Pretty early on I realized, there’s no way I’m going to remember all this. The most I can do is throw my hands in the air and just enjoy it.
I’ve written before about my great fascination with spoken language, and how I love capturing its nuances and specifics. The starts and restarts, the repetition, the interruptions–quite different from much fictional dialogue, wherein characters patiently wait for each other to finish talking and express complete thoughts in organized, structured bursts of brilliance.
The linguistic enthusiasts among you will perhaps know that the Nixon tapes are the largest existing document of the same people talking. Think about that for a moment. It’s a dialectic gold mine. The resulting transcripts are invaluable examples of what spoken interactions actually look like on paper. The recent 800-page brick of a publication, The Nixon Tapes, culled from 3,000 hours of backroom dealings and private conversations, focuses mostly on early-term material (we’ve all heard the Watergate tapes). Aside from the obvious historical value and disturbing Shakespearean undertones–perhaps overtones is more like it–the transcripts are revelatory in their unadorned depiction of human speech.
You realize people don’t talk in paragraphs, let alone complete sentences. Page after page goes by of oddly rhythmic, staccato interruptions and roundabout developments of thoughts, like intercutting storyline threads in a Robert Altman movie. Read here as Nixon, John Connally, and other cronies discuss bribing dairy farmers. The subject only comes to light glancingly, gradually, a sum revealed only by taking it all in. It’s a beautiful dance of sorts, the type we all engage in every day.
It is this fascination which compels me to document so many bus conversations in such detail. People reveal volumes of themselves in how they choose to phrase things, and how thoughts come to light through a progression of two people interacting. I aim to capture the dialogue of the bus conversations with as much accuracy as possible. I’ll scribble down down everything on transfers or paper towels as soon as it’s safe to do so. I can fill in context later; at the outset all I care about is getting down the actual words. Keywords come first, quickly followed by word choice and structural details. When you do this enough times, your recall develops and remembering the idiosyncrasies of speech becomes an ingrained habit. Generally I start with the last (most recent) sentence of an exchange and work my way back through the conversation from there.
However, I can’t get it all down every time. Many’s the time when the conversation was so compelling–but so fast–that retaining it all was simply impossible. I’d sit there at a red light, thinking, what just happened? If I can’t remember a conversation with confidence, it doesn’t go on the blog. After all, if it isn’t truthful, what’s the point of telling it?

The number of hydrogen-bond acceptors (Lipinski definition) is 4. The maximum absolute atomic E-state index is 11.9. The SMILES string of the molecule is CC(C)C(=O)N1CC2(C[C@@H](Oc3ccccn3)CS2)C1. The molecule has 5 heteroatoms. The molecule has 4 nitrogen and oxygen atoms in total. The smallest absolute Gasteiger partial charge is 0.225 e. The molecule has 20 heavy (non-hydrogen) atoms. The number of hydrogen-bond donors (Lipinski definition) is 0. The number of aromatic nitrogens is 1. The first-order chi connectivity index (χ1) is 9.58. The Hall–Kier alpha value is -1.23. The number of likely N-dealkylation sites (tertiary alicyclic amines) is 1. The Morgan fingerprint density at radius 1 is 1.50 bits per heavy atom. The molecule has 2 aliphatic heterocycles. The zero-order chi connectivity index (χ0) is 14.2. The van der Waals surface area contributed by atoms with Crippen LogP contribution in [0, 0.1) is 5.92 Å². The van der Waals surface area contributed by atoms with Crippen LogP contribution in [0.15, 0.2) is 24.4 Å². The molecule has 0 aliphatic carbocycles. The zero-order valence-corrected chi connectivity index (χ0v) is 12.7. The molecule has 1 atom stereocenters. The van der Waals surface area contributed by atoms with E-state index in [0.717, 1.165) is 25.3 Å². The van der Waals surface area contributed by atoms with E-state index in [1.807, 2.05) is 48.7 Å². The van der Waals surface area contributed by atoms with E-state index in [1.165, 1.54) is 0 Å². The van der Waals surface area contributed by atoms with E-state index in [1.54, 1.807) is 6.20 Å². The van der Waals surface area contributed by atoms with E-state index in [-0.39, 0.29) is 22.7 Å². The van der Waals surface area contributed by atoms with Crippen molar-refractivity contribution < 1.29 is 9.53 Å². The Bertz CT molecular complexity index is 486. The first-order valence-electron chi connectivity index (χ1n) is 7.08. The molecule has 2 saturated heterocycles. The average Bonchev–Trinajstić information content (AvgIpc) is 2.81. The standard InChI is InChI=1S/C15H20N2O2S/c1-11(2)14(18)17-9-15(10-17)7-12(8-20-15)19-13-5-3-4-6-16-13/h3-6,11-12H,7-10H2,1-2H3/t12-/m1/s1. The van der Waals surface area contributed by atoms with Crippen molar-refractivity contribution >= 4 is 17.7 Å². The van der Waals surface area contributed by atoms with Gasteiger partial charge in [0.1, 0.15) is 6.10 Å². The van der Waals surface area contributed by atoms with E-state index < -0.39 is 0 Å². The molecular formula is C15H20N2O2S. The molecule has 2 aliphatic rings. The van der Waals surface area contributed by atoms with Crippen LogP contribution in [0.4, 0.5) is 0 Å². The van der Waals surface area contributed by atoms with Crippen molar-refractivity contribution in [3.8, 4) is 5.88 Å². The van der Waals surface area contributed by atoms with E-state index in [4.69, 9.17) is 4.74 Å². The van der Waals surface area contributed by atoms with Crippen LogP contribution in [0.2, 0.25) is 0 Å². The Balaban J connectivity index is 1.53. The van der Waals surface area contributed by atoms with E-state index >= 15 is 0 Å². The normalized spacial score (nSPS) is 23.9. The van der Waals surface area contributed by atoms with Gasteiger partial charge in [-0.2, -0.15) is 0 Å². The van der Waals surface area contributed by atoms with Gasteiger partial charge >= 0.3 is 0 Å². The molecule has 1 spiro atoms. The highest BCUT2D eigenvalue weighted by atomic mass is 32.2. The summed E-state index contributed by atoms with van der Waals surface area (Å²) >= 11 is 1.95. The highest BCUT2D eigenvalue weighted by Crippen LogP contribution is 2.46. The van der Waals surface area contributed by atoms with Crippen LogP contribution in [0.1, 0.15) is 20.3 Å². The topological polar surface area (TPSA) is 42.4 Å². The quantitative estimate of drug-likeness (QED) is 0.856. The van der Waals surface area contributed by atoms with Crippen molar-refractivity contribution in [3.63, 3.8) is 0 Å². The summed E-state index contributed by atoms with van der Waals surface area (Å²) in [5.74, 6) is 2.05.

Today was one of those days. Over the course of a seven-hour shift, at least four hours were spent talking with friends. It was a cavalcade, a hit parade, a stream of delighted faces. Usually I see a few people I recognize, but never in such an all-at-once overload. While I don’t remember the words themselves–almost immediately I realized that would be an absurd task–perhaps that’s not what matters so much as the feeling, the living reality of it all. Of course. In the same way the act of photography takes us out of the present, so too does the conscious effort to memorize and document words. I wonder if I was more there, more unwaveringly present as a result. I’m grateful for having gotten to experience any of it at all.
It began with Paul and I gabbing away at my first break. It’s about to be The Great Paul’s last round trip of the 7 for the day (read here and here for two excellent Paul moments). It’ll be my first, following right behind him. Maybe you know him. Picture a beard which manages to combine Duck Dynasty, the best ‘fros on Rainier, and Charlton Heston’s take on Moses.
He’s one of those men who’s exceptionally good at what he does, but not because it’s his only interest; his curiosity and capability for life are such he’d be good at anything he chose to do. This is more rare than it sounds. Today’s his last day before heading to New York with family to take down an art installation. We talk about last days, road trips, weight loss on trips, his son, the Badlands and more. We’re off–two 7’s in a row with drivers very happy to be there. He drives his bus while drinking coffee out of a ceramic mug– that is to say, in style.
That’s just the beginning–to be continued shortly!
Nathan Vass is an artist, filmmaker, photographer, and author by day, and a Metro bus driver by night, where his community-building work has been showcased on TED, NPR, The Seattle Times, KING 5 and landed him a spot on Seattle Magazine’s 2018 list of the 35 Most Influential People in Seattle. He has shown in over forty photography shows is also the director of nine films, six of which have shown at festivals, and one of which premiered at Henry Art Gallery. His book, The Lines That Make Us, is a Seattle bestseller and 2019 WA State Book Awards finalist.